Pawns are pushed and swords clash in Human Combat Chess
Skot Rieffer takes on Ted Femrite in a bout of Human Combat Chess.
Photo by Tess Kean
As someone who was both on the chess team in high school and a fencer in college, I truly wish human combat chess was a real sport. I'd be its biggest fan.
As it stands, I'll just have to take in the annual performances by Six Elements Theatre. Human Combat Chess is like the mutant spawn of professional wrestling and the Society for Creative Anacronism. Two teams of 16 face off over a giant chess board. Pieces move in normal fashion -- until it is time to capture another piece.
There's nothing automatic here. The two pieces face off in a bit of stage combat, using a bevy of weapon choices, from the ancient trident and net to the not-quite-as-ancient dueling rapiers.
It makes for a fast-paced evening of entertainment, with touches of chess strategy mixed in with moments of violence.
This year's finals pits the Dragons, who are sort of the New York Yankees of the Midwest league (lots of talents without as much chemistry), against the Phoenix. All the while the play-by-play announcers give us a sense of what's happening before us while clearly rooting for one side (the Phoenix).
All of this made for a heady mix, where the combatants could wear knee-high leather boots, a sash, and an Under Armor compression T-shirt and not look out of place. As the game progressed, we learned a bit about the history of combat chess (it goes back centuries; and there are leagues all over the world), and some the distinct rules that are fun to work out as the fights go on.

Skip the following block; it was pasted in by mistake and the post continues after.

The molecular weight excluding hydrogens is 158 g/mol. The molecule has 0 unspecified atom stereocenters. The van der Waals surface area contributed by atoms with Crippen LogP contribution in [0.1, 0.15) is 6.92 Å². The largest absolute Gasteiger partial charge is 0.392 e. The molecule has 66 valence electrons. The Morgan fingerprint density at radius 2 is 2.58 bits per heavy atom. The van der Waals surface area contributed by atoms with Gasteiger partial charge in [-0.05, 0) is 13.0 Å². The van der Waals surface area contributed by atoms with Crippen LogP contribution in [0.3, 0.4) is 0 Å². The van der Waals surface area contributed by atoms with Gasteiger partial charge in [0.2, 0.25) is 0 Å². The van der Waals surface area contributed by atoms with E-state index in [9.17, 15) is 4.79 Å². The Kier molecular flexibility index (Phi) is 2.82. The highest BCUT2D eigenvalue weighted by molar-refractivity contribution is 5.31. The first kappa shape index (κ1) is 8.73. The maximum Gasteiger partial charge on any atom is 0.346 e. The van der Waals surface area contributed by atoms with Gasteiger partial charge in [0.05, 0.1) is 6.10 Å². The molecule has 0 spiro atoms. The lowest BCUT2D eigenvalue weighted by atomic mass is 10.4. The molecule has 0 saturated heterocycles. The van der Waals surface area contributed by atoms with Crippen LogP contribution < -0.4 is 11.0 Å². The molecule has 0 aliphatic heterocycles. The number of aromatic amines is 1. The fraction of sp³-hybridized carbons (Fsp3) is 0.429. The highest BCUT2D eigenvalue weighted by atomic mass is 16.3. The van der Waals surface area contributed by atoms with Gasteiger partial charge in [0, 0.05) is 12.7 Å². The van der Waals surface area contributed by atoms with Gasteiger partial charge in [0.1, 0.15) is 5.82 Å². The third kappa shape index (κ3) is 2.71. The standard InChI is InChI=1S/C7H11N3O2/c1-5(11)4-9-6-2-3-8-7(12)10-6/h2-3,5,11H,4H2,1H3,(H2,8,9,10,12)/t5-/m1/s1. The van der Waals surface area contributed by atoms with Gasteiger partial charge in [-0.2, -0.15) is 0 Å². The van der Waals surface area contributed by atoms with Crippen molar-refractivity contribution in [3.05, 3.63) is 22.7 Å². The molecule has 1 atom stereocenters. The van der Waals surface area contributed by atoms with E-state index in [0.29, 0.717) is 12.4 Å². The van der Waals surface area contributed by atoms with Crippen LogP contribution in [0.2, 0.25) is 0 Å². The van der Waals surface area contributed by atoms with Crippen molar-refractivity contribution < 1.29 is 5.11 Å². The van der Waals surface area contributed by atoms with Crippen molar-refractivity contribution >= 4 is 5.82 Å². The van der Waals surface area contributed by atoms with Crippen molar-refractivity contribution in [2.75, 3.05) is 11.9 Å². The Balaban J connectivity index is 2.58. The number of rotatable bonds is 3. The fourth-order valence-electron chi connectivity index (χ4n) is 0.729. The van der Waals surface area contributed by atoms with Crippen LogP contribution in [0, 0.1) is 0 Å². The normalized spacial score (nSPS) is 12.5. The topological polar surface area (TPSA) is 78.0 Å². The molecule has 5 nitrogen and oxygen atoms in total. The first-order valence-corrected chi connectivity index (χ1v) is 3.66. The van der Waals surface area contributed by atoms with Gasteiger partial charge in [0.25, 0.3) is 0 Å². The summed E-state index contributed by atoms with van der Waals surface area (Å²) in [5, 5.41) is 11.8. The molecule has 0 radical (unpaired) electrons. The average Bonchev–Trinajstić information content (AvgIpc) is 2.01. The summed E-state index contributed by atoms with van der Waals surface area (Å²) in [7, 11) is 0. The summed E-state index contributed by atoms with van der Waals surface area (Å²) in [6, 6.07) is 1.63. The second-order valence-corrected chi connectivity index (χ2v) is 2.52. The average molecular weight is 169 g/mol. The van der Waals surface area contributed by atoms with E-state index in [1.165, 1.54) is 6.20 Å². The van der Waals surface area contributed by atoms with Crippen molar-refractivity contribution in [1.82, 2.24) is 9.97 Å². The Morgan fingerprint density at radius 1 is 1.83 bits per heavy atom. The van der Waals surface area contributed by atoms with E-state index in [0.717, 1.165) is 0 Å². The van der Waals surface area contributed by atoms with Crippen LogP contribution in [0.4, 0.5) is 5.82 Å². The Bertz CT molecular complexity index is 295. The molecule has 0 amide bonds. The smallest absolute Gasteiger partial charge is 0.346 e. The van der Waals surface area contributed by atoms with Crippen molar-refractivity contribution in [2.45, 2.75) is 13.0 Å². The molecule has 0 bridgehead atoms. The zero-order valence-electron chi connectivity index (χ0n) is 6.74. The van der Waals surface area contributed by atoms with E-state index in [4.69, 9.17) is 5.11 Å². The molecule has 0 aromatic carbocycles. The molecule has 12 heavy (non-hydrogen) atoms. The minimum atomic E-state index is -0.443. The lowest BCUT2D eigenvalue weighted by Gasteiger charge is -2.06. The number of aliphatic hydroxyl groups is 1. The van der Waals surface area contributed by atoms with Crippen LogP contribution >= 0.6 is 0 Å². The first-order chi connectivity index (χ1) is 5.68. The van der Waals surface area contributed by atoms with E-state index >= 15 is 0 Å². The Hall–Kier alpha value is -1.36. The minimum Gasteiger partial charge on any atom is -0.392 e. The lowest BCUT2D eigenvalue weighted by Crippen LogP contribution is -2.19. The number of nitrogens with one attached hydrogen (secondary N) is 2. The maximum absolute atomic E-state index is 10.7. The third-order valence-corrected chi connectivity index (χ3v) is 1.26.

The performers do have variable skills, so the combat at times felt uneven. A slick brawl could be followed by a slower and clumsy battle that didn't have the grace or violence of the previous one.
Also, while the Wesley Center has a good vibe for the event, it lacks in acoustics. That made a lot of the play-by-play hard to understand. That's a shame, because there were funny things happening when I could hear it.
Though the overall event was fun to watch, a bit more story throughout the experience would go a long way toward making it more compelling. Some of this was played out in the combat itself, but a few "sideline" interviews or pronouncements from the kings could give it some real unity.
IF YOU GO
Human Combat Chess Through July 19 Wesley United Methodist Church, 101 E. Grant St., Minneapolis $15-$18 For tickets and more information, visit online.
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